Today being April Fool’s Day, I’m happy for this annual celebration of politics in Washington, D.C. Talk about taxation without representation – seems the only thing our legislators represent these days are their own personal interests. So enjoy your special day, revered “leaders”!
Of course, April Fool’s Day isn’t just for politicians. Actually, whenever this day comes around, my thoughts drift back to childhood days when we attempted to trick our friends by making them think their shoes were untied, their zippers were down, or something silly like that. “April Fools!”
But foolishness isn’t always silliness. It can be gravely serious. In fact, it’s amazing how much the Bible talks about fools, foolishness, and folly. There are hundreds of such references. People in Old Testament times must have been especially foolish. The book of Proverbs alone uses those terms dozens of times, never in a positive or flattering sense.
For instance, these passages address the apparently lethal combination of foolishness and speaking:
“A fool finds no pleasure in understanding but delights in airing his own opinions” (Proverbs 18:2).
“A fool’s lips bring him strife, and his mouth invites a beating” (Proverbs 18:6).
“A fool’s mouth is his undoing, and his lips are a snare to his soul” (Proverbs 18:7).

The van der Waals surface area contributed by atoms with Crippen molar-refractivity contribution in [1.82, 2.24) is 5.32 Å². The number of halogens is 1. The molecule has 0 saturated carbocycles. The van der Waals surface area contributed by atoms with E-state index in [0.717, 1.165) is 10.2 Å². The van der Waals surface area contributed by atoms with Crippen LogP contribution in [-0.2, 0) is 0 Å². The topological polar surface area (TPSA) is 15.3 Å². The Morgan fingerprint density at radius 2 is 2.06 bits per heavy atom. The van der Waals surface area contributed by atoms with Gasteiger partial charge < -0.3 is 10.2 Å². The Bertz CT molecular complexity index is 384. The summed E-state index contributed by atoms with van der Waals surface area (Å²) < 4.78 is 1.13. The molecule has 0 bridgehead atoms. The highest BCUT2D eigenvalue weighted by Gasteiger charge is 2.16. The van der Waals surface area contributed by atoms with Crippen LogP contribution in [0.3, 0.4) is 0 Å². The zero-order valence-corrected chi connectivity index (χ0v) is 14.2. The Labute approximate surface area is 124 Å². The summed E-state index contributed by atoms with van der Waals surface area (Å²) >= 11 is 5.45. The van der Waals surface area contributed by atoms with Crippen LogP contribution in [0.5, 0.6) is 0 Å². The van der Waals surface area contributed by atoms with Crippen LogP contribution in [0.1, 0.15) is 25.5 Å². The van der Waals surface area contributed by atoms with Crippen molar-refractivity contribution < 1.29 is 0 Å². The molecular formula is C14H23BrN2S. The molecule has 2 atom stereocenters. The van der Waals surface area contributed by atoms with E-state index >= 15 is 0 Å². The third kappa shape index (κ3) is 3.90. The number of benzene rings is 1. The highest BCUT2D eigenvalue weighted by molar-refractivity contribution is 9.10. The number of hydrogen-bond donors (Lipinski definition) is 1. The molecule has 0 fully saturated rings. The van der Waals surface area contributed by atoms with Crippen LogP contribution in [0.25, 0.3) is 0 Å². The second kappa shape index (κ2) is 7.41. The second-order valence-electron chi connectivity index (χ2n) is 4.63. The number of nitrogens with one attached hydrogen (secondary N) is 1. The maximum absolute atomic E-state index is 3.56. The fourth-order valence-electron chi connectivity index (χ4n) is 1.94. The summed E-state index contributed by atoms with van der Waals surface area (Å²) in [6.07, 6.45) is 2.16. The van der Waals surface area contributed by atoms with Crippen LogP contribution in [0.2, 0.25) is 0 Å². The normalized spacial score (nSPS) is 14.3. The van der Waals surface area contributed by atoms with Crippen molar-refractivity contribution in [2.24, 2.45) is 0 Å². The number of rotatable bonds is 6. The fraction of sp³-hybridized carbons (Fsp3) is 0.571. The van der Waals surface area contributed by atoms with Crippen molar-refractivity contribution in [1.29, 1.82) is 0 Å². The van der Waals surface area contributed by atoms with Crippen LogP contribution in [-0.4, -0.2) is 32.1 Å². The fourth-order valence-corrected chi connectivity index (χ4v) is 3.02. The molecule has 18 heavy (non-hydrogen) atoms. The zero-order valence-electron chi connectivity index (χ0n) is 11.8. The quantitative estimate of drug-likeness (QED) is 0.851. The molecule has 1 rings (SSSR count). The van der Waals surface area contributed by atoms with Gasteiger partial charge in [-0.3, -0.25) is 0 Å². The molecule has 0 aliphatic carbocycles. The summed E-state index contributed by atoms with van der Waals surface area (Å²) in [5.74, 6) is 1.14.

The danger of open-mouth, insert-foot is so pervasive, the Bible suggests, “Even a fool is thought wise if he keeps silent, and discerning if he holds his tongue” (Proverbs 17:28).
One problem with thinking and behaving foolishly is its consequences, which aren’t limited to the perpetrators:
“Better to meet a bear robbed of her cubs than a fool in his folly” (Proverbs 17:12).
“A foolish son brings grief to his father and bitterness to the one who bore him” (Proverbs17:25).
The news and entertainment media seem magnets for foolish people. Watching some of the annual awards shows often looks like a parade of fools. Puffed up by arrogance and their own self-importance, celebrities seem to delight in the absurdity of their pontifications. And don’t get me started on radio talk shows!
But what’s the root of foolishness? Do people just wake up some mornings and decide, “Man, I’m going to be stupid today!” No, the issue is deeper than that. It might not be politically correct, but the Bible makes a strong case:
“A man’s own folly ruins his life, yet his heart rages against the Lord” (Proverbs 19:3). In other words, this person makes a mess of his circumstances, and then blames God.
In Psalm 14:1, King David of Israel declared, “The fool says in his heart, ‘There is no God.’"
And the apostle Paul makes this scathing assessment: “For although they knew God, they neither glorified him as God nor gave thanks to him, but their thinking became futile and their foolish hearts were darkened. Even though they claimed to be wise, they became fools…” (Romans 1:21-22). Hey, I didn’t make that up. That’s what it says.
So if foolishness is such a prevalent human affliction, what’s the cure? The Bible doesn’t hedge on that either: “The fear of the Lord is the beginning of knowledge; but fools despise wisdom and instruction” (Proverbs 1:7). It adds, “The fear of the Lord teaches a man wisdom, and humility comes before honor” (Proverbs 15:33).